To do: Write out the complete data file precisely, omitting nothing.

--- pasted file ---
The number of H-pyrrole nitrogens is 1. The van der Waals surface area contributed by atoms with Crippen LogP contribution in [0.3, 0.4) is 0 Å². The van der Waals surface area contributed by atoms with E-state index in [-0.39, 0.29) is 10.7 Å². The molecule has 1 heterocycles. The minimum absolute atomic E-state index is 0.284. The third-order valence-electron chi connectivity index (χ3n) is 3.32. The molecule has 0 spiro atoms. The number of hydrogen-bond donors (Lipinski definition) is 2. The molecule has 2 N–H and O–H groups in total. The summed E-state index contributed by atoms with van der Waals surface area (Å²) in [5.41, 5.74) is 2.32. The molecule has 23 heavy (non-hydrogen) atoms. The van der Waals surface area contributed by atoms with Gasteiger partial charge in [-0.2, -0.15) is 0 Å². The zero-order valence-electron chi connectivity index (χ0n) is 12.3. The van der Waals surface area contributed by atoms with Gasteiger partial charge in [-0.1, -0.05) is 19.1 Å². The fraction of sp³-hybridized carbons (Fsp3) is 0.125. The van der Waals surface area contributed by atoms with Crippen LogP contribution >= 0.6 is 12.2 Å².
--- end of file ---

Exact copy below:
The number of H-pyrrole nitrogens is 1. The van der Waals surface area contributed by atoms with Crippen LogP contribution in [0.3, 0.4) is 0 Å². The van der Waals surface area contributed by atoms with E-state index in [-0.39, 0.29) is 10.7 Å². The molecule has 1 heterocycles. The minimum absolute atomic E-state index is 0.284. The third-order valence-electron chi connectivity index (χ3n) is 3.32. The molecule has 0 spiro atoms. The number of hydrogen-bond donors (Lipinski definition) is 2. The molecule has 2 N–H and O–H groups in total. The summed E-state index contributed by atoms with van der Waals surface area (Å²) in [5.41, 5.74) is 2.32. The molecule has 23 heavy (non-hydrogen) atoms. The van der Waals surface area contributed by atoms with Gasteiger partial charge in [-0.2, -0.15) is 0 Å². The zero-order valence-electron chi connectivity index (χ0n) is 12.3. The van der Waals surface area contributed by atoms with Gasteiger partial charge in [-0.1, -0.05) is 19.1 Å². The fraction of sp³-hybridized carbons (Fsp3) is 0.125. The van der Waals surface area contributed by atoms with Crippen LogP contribution >= 0.6 is 12.2 Å².